The horizontal bar chart gives information about the probability of each priority. We see that high priority has the highest probability (around 64%). The next probable priority is ‘medium’ (around 27.6%). And it is unlikely that this defect will be critical. The curve describes the cumulative probability of a certain time period in days. The next two pie charts represent the probabilities of fixing and rejecting a bug report. And for this example, the probability of a situation when the submitted bug report will have a "won't fix" resolution is 18%. The last bar characterizes the fact of belonging to a specific area of testing. The area of testing is represented by parts of the software and/or hardware combined. This compound is based on the technological and business points of view. QA leads or Managers create test strategies and test plans, dividing the whole scope of work into several areas of testing connected with each other. As a rule, they do not assign distinct components, like separate buttons or functions, to QA engineers, as development team leads usually do. Instead, QA leads assign the areas of testing or their intersections. For instance, the area of interfaces that includes different gateways, or the area of deployment that includes various scripts, databases, etc. In creating a testing strategy, the starting point is not separate scripts or gateways, it’s rather terms belonging to a higher level of abstraction. According to this bar chart, this defect belongs to the Operational area with the probability of 93.4% and to the Release area with 72.9% probability. The user can also enter the labels and the priority which correspond to the defect description in his/her opinion. This data will be stored in the database. This feature is used to improve the learning capability of Nostradamus. Now, let’s change the description.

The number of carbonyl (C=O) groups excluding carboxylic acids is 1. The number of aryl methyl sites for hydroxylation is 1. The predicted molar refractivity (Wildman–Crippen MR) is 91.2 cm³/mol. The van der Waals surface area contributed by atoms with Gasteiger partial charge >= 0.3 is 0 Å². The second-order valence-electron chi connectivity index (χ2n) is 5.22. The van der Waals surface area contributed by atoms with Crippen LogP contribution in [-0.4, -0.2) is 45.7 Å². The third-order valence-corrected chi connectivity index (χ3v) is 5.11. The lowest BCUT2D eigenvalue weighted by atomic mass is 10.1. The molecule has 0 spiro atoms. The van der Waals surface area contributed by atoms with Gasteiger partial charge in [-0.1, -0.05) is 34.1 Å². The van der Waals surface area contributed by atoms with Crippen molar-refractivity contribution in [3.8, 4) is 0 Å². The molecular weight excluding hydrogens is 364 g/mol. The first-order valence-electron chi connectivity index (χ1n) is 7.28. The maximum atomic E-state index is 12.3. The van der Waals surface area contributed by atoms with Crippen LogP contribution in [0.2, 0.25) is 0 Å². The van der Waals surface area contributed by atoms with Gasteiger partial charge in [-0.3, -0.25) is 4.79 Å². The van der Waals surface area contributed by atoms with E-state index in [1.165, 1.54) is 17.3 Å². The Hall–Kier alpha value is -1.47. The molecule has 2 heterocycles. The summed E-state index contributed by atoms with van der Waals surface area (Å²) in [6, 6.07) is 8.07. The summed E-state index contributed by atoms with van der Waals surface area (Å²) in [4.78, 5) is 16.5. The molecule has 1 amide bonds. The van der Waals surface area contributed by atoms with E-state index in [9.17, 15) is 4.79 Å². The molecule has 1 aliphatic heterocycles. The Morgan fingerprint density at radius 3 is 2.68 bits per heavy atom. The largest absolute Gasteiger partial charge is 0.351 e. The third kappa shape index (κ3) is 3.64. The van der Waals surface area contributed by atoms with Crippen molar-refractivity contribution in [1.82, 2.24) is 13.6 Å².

The submitter will change the phrase about the crash and add the phrase about the attachment files. "Extremely high memory consumption was observed in Prod system with release 184.108.40.206.5.6 installed during ITR. All ITCH gateways consumed up to *** GB of RAM. They crashed, except for three pairs of ITCH gateways. Probably this issue can be related to issue #1234567. Backend logs, data files, corefiles, DB dumps are attached." After submitting, it is now likely that the defect report is critical. The probability of a ‘сritical’ priority became higher. It happened because the user slightly clarified the crash situation and added the information about the logs, dumps and other files that confirm the submitted problem.
Secondly, the probability of the issue belonging to the release area became lower. Because, according to the new description, the focus shifts from it being a release problem to more of a system problem.
And, thirdly, notice that the probability of a "Won't Fix" resolution has decreased significantly. It happened because the user added the information about the logs, dumps and other files that confirm the submitted problem.
From these examples, it is obvious that a couple of sentences can not only change the probabilities digits, but also the text perception.